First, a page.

The NYT has a piece this week on 25 art works that defined the contemporary era, from Hans Haacke’s MoMA Poll to Kara Walker’s A Subtlety, or the Marvelous Sugar Baby.  The piece features interviews and comments on the work from a range of artists and critics. Read More »

Public Art Fund Makes Two Promotions Within Ranks

July 16th, 2019

The Public Art Fund has promoted  Kellie Honeycutt as its deputy director and Daniel S. Palmer as curator. “A key aspect of Public Art Fund culture is to nurture creative talent, and that includes our own extraordinary team. Both Kellie and Daniel are outstanding professionals, leaders in our field, and wonderful colleagues,” says Chief Curator and Director Nicholas Baume. “As we continue to embrace new opportunities to fulfill our mission, I’m excited to further our collaboration in their new roles.” Read More »

Perez Art Museum Receives $1 Million Grant for Caribbean Cultural Institution Venture

July 16th, 2019

The Pérez Art Museum Miami has received $1 million the Andrew W. Mellon Foundation towards the institution’s new Caribbean Cultural Institute. “It’s something that is in our DNA, and we’ve been talking about this for a long time,” says Franklin Sirmans, PAMM’s director. “Now we’re really going to be able to move the dial.”  Read More »

Rothko Chapel Gets $2 million for Renovation

July 16th, 2019

The Rothko Chapel has received $2 million from the Houston Endowment, which will help fund the chapel’s renovation plan. “Houston Endowment envisions Houston as a vibrant community where all people have the opportunity to thrive, and a vibrant community needs a strong arts ecosystem,” says Long Chu, the program officer of the Houston Endowment. “Fulfillment of the master plan will elevate Rothko Chapel’s role as one of Houston’s significant cultural institutions and expand its ability to contribute to Houston’s vibrancy.” Read More »

Ibrahim Mahama Interviewed in The Guardian

July 16th, 2019

Artist Ibrahim Mahama is interviewed in The Guardian this week, talking the paper through his recent show at Manchester’s Whitworth Art Gallery, and his conceptual interests. “Not everything is about Brexit,” he says when asked about the show’s ties to the British vote to leave the EU. “But sure. It’s about Brexit among other things. Ghana is very connected with Britain even now. So why not Brexit?” Read More »

Munich’s Haus der Kunst May Lay Off Large Pewrcentage of Part-Time Staff

July 15th, 2019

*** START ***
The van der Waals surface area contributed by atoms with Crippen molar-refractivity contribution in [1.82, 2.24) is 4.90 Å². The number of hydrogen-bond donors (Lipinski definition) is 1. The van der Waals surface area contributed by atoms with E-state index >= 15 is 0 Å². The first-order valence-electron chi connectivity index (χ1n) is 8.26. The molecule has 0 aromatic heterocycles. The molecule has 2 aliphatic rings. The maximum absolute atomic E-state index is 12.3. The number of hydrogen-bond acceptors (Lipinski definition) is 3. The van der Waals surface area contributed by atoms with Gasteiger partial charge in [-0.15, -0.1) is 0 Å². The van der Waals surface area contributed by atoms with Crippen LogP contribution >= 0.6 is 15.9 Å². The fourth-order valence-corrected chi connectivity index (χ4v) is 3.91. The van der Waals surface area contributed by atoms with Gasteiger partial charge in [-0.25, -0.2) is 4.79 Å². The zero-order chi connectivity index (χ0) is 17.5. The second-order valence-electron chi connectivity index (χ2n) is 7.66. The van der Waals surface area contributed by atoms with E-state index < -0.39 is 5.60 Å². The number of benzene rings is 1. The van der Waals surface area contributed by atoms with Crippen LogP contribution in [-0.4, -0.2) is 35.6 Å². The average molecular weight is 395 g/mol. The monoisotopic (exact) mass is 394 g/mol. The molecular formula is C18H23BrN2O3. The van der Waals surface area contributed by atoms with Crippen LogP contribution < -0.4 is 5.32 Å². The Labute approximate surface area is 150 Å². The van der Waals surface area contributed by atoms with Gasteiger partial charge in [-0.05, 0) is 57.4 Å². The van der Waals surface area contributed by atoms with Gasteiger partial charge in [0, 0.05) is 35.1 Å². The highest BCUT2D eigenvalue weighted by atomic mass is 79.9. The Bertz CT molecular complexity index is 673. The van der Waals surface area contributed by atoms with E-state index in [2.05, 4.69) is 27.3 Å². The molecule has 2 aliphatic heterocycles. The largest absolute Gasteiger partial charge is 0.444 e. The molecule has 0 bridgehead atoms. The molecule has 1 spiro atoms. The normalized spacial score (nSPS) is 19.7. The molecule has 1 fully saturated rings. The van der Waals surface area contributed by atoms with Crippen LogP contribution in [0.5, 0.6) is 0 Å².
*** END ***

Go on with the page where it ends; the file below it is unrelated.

After several years of struggles, Munich’s Haus der Kunst may lay off two-thirds of its part-time or replace jobs with outsourced labor.  The museum has suffered from financial troubles in the past months.  Sources say the layoffs come “because we are aiming for a partial closure rather than a complete closure during the due renovation.”  Read More »

Biennale Paris Committe Chairs Resign Over Investigations

July 15th, 2019

Two chairmen of the Biennale Paris’s vetting committee have resigned over the inclusion of exhibitors targeted by criminal investigations in the fair.  The fair has seen controversies mount since a 2016 investigation over the inclusion of forged works. Read More »

Artist Hilary Harkness Heads to P.P.O.W. Gallery

July 15th, 2019

P.P.O.W. Gallery in Manhattan has added painter Hilary Harkness, who joins from the now shuttered Mary Boone.  “She has a very individual voice,” cofounder Wendy Olsoff says. “Her point of view and technique and idiosyncratic style are very much her own… I think a lot of younger women and men don’t know her work and seeing it at our gallery will be eye-opening and exciting.” Read More »

Tate Announces Donation of 5,000 Works by Ithell Colquhoun

July 15th, 2019

The Tate has announced that more than 5,000 sketches, drawings, and commercial artworks by artist Ithell Colquhoun have been given to it by the National Trust.  “She had very few solo exhibitions … that’s why this collection is so amazing – it is going to be a re-evaluation of her whole career because there is so much in the collection,” says Tate archivist Adrian Glew. Read More »

Pyotr Pavkensky Profiled in NYT

July 12th, 2019